“It was amazing to see people coming together peacefully… I am proud of my community for rallying together for an important cause.”
Based in Adelaide, South Australia, Collette Snowden has a doctorate in media and communications. She has written several academic articles on social media and its effects on communication in the modern world.
“Social media has allowed movements [like the Black Lives Matter movement] to stay in the public eye much more prominently,” she said.
“The difference is that in the past, the media would report on the immediate incident, the police would get it under control people would be arrested and then it would disappear… Social media gives activists a medium to keep the issue in front of people in a way they couldn’t do when they were relying solely on reporting.”
Social media usage is only growing exponentially. “Fifteen million Australians use Facebook alone – 60 per cent – and one in three minutes is spent on social media,” said Tamara Caire, General Manager of Adelaide-based social media agency Social Media AOK.
“Many brands are also seeing that these channels are not just broadcasting mediums to push sales and marketing messages, but they are also looking at how they can create positive social change with carefully thought-out campaigns and commentary,” Ms Caire said.
Australian brands and influencers have also been posting their support for Black Lives Matter, and sharing their vows to further educate themselves on the movement, to their followers on social media.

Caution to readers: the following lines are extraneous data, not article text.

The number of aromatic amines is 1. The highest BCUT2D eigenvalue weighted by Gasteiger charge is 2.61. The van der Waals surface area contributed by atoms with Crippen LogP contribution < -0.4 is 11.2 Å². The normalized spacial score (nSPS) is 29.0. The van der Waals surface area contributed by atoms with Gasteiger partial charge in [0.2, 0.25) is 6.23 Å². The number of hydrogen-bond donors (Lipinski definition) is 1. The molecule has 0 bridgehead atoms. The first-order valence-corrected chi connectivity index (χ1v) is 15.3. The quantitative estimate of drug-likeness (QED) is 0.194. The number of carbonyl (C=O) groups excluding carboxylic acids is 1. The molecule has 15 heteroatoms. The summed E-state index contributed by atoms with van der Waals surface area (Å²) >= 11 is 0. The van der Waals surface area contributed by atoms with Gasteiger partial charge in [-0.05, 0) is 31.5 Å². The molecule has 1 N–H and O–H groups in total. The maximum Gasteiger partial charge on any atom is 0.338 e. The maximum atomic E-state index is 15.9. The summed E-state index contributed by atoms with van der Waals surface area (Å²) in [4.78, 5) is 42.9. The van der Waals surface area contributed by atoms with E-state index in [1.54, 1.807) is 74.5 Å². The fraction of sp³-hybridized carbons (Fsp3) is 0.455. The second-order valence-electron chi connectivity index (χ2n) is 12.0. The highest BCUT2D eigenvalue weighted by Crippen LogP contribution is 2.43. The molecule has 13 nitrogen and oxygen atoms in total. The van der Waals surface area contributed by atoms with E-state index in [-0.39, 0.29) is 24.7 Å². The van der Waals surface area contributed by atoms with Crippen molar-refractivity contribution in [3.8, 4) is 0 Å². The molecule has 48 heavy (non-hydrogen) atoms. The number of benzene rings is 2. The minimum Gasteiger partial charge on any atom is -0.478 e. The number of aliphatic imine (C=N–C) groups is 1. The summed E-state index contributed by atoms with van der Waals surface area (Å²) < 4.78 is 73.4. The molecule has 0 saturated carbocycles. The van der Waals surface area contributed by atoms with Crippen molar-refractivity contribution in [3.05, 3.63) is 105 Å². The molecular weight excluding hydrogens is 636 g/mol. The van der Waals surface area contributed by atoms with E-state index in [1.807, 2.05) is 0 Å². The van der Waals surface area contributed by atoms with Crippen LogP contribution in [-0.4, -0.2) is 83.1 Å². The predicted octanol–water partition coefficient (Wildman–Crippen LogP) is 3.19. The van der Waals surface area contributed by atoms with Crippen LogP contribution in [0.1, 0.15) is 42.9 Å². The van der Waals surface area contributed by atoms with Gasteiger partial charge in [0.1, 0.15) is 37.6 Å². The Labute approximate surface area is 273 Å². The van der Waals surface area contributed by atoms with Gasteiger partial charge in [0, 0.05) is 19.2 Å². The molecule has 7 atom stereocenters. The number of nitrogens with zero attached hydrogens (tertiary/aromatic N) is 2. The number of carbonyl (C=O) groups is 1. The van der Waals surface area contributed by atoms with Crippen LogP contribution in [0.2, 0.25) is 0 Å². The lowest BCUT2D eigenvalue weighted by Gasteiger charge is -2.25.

Brands such as Lush with their following upwards of 253,000 Instagram followers posted a black square that received 3000 likes and thousands of shares on the app.
Instagram in particular was a flurry of activity, with online supplier The Iconic posting also. They have 500,000 followers and their photo collected 4000 likes and 165 comments.
But is posting a black square enough? Is using social media affecting campaigns?
“Social media can be viewed very negatively by some: ‘people spend too much time on it; it’s diminishing real human connection’,” Ms Caire said.
She feels people should be educated on how they can harness the power of social media for positive impact, but also on how their actions can have negative impact.
Ms Caire also expounded on how social media can provide a very quick means to mobilise large numbers of people over a common cause.
“One of my favourite examples of this was the #illridewithyou movement from 2014 following the Lindt cafe siege in Sydney,” she said.
“Another more recent [example] would be Celeste Barber’s bushfire fundraiser, where some $51 million was raised.” This was when Australian comedian and celebrity took to her social media to rally behind Australia when it was devastated by bushfires in 2019-2020. Due to her loyal following, an immense sum was raised.
Mr Wanganeen acknowledged how the voices and concerns of black men and women can be amplified on social media when influencers give their support.
“People with a platform like Instagram with a massive following have a big influence on shedding light onto today’s issues in a positive way and educating millions of people on what it’s actually like to be a black man or woman living in today’s society,” he said.
“It’s great for people to see it from our perspective.”
Social media has helped bring incidents of racism and injustice into the light.
“Without a doubt, racism is huge around the world,” Mr Wanganeen said.
“Seeing a video of a black man or woman on social media that I have never met before speaking about how they have just been racially vilified hits home because I can relate to that, so you instantly feel a connection and feel that hurt with that person.
“It has happened in some shape or form to all of us.
“At the end of the day we are all human beings that look a little different.
“Educating people is the key.”
Originally published in The Junction.